Eli Zupnick, spokesperson for Fix Our Senate, told The New Republic that he was particularly encouraged by a recent interview with Montana Senator Jon Tester. “He told National Review that he is open to changes if Republicans do nothing but obstruct the agenda that people support,” he said. “So I feel good. I feel like more and more people understand what is at stake. More and more people understand how the issues that they care about—from climate change to immigration, to gun safety, economic inequality—are connected to the Senate rule that could block any progress on them.”
As former President Obama made clear in his eulogy for Representative John Lewis in July, the Senate’s procedures and America’s political institutions, broadly speaking, have also played a role in stymieing racial progress. And racial justice activists are beginning to make that case for reform explicitly. One of the groups that partnered with Fix Our Senate for Wednesday’s event was Just Democracy, itself a coalition of around 30 Black- and brown-led organizations making a racial justice case not only for eliminating the filibuster but also for granting statehood to Washington, D.C., abolishing the Electoral College, and reforming the judiciary.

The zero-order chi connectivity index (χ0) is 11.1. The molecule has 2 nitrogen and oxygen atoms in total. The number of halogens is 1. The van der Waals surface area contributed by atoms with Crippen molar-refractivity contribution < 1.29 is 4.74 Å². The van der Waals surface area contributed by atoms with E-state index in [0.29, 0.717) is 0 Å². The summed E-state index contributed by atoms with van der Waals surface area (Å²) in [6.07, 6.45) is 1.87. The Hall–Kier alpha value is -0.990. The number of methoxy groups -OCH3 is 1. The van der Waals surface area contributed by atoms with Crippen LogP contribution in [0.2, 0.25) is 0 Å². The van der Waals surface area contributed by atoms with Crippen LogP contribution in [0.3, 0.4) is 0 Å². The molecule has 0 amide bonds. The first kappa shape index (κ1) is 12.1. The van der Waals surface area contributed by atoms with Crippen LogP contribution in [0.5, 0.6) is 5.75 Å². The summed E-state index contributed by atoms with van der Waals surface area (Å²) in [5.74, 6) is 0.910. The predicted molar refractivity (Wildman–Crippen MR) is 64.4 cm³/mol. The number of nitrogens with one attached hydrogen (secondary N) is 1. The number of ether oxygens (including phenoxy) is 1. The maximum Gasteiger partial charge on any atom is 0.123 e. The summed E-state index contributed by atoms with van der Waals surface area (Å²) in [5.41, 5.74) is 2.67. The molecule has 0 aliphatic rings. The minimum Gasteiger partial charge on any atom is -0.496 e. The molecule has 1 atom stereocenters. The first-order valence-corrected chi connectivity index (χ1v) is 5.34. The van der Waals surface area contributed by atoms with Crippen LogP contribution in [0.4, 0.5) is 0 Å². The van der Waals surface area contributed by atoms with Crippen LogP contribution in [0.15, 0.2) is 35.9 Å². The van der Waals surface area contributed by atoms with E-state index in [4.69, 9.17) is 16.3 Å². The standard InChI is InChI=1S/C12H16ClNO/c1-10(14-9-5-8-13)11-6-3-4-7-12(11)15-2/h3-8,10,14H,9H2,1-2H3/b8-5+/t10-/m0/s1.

In an interview this week, Stephany Spaulding of Truth and Conciliation, a Just Democracy group that supports the creation of a federal commission to study America’s racial history, underlined the particular significance of a conservative Supreme Court to minority communities. “The reality is, everything is at stake,” she says. “We have the way in which the court has dismantled the Voting Rights Act and the way in which Black and brown people have access to the franchise. When I think about reproductive justice and reproductive health, Black women in this country in maternal health and family planning have been disproportionately facing the greatest harm.”